Cities and metropolitan regions face several challenges including rising urban populations, sprawled land use patterns, and related auto dependence, energy consumption, greenhouse emissions, and human health effects. An important aspect of addressing these challenges involves understanding the connection between urban environments and spatial and temporal characteristics of individual activity-travel behavior. Advances in the research arena can inform the development of land use and transportation policies that facilitate access to local opportunities, reduce auto dependence, promote healthy travel behavior such as walking and bicycling, and generate travel time savings. Further, research efforts on this subject can help to measure the successes of existing transportation and land use planning tools in terms of their “secondary” effects on individuals' spatial accessibility, time allocation, and quality of life.
This dissertation uses secondary travel data from the 2006 Greater Triangle Travel Study (N=5,107 households) in central North Carolina. It systematically tests the connection between land use and activity-travel behavior by presenting three perspectives: one that focuses on the census block group level; another that focuses on the individual level; and one that focuses on the trip level. The analysis at the census block group level, termed as the census block group level activity pattern analysis in this research, examines how the built environment of a census block-group is associated with the aggregated distribution of activities and trips occurring within the census block-group. The individual-level analysis, termed as the individual activity space and time allocation analysis, links individuals' spatial and temporal footprints to the built environment at the home location, traffic conditions at the home location, weather conditions, and individual/household characteristics. The trip-level analysis, termed as the trip distance and duration analysis, demonstrates how environmental factors at the trip origin and destination and activity/trip characteristics are associated with the distance and duration of each trip.
This research takes an activity-based and time use approach to study the land use-travel connection, which fills the gap between activity modeling and land use-travel modeling in the existing literature. Evidence found in this research supports the notion that transportation problems can be ameliorated through the use of land use strategies. The research also points out that the strength of the land use-travel connection is conditional on other environmental factors such as traffic and weather conditions, as well as activity context such as activity type and time of day. Given the single study location, the transferability of findings for the Triangle area in North Carolina to other urban regions is somewhat limited.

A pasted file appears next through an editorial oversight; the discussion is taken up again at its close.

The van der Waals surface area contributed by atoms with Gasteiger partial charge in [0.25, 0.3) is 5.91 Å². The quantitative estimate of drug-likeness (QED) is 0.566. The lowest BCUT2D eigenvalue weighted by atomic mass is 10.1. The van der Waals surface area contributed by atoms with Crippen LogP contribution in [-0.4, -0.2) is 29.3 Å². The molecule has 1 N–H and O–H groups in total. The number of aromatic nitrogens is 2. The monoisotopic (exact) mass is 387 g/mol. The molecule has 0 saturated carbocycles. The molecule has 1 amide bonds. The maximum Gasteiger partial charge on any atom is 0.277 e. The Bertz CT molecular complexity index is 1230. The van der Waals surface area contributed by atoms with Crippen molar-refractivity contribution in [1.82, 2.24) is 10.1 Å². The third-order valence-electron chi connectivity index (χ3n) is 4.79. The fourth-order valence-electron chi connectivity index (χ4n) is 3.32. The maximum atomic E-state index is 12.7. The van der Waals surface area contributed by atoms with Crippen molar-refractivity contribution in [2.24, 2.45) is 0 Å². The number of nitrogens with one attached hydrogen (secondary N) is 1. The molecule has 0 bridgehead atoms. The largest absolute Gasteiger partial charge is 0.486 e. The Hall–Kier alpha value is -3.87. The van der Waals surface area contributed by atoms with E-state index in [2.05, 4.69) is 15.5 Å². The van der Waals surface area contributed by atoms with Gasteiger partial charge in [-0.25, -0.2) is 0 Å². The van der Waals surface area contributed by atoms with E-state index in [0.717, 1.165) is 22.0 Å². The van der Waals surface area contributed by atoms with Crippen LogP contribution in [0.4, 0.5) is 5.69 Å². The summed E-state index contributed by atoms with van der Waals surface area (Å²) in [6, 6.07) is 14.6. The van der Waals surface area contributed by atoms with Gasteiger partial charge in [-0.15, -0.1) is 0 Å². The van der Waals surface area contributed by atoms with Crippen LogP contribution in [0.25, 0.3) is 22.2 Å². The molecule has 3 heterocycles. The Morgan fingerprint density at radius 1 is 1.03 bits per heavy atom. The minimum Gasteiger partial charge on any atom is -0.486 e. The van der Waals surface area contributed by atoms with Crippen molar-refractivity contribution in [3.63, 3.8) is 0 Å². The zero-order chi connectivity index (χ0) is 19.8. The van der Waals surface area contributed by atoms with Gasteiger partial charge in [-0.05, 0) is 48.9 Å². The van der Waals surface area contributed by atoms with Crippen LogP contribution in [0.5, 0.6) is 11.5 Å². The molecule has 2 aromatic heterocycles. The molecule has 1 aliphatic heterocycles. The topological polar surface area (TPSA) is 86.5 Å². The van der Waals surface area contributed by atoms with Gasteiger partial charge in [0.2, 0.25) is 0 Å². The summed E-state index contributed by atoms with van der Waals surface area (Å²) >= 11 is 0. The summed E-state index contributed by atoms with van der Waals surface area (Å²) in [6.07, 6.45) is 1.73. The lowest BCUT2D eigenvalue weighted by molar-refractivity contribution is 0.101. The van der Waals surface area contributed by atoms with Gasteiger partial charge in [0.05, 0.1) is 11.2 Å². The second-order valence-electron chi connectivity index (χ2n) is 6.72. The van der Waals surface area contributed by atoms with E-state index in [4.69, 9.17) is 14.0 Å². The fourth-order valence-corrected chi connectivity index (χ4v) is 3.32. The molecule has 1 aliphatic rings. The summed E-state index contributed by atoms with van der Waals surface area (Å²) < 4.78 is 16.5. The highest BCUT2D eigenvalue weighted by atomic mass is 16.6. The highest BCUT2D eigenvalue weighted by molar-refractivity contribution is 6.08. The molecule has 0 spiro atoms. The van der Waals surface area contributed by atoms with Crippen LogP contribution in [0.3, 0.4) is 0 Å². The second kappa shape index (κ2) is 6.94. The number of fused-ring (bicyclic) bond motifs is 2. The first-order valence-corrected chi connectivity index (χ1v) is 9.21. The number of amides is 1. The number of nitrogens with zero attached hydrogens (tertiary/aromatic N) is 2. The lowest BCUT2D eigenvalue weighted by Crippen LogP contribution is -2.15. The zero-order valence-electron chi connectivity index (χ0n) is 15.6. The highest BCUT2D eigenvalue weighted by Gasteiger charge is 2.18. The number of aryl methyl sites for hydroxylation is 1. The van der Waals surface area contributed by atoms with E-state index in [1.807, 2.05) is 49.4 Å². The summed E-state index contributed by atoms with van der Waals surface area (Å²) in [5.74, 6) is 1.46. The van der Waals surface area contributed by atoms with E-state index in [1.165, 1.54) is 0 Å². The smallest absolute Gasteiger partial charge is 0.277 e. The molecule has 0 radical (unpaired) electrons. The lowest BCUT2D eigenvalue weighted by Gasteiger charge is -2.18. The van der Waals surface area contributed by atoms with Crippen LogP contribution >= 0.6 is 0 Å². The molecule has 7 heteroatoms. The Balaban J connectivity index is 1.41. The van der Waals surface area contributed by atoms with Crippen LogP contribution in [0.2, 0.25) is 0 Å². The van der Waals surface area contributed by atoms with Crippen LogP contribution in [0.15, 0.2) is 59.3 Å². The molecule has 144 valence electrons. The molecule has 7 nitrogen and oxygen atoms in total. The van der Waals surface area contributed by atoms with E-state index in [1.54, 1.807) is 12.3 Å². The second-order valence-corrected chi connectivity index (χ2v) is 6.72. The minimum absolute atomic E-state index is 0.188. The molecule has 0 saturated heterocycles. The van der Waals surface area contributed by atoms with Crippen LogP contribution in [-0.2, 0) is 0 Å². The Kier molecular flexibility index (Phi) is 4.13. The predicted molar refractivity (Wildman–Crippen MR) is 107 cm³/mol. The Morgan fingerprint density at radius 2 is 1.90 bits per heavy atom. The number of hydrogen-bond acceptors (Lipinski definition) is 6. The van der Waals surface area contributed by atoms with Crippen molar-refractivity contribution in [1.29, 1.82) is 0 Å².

More specifically, the census block group level activity pattern analysis indicates that dense developments are not necessarily positively associated with diversity in activity categories or demographic diversity of the individuals who were involved with activities in the area. Greater land use diversity is associated with higher activity density and greater activity diversity but lower alternative mode share. Grid street patterns and the presence of sidewalks are both associated with higher activity density and more alternative mode share.
The individual activity space and time allocation analysis shows that small activity area size—less spatially dispersed daily activity locations—are related to dense developments, more retail stores, the presence of sidewalks, and the presence of heavy traffic in the residential neighborhood and are related to cold weather and precipitation. Most of the built environment factors show no association with time allocations to out-of-home activities or leisure activities, while they do show various associations with travel time allocations depending on the travel mode. Besides the built environment at the home location, weather conditions and traffic conditions also play an important role in both the individual spatial footprint and time allocation.
The trip distance and duration analysis suggests that shorter distance of non-work related trips is related to more retail stores, fewer industrial firms, and heavy traffic near the trip origin. After controlling for trip distance, the duration of driving trips is positively related to street grids, the presence of sidewalks, and dense developments at the trip origin and/or destination while the duration of walking trips is not. The analysis also suggests different activity/travel categories show dramatic differences in the sensitivity to environmental factors such as the built environment, traffic conditions, and weather. Not only do trips with different modes respond to these environmental factors in different ways, but trips related to different activity categories also show differences in the environmental sensitivity. Walking trips are more vulnerable to weather conditions than are driving trips.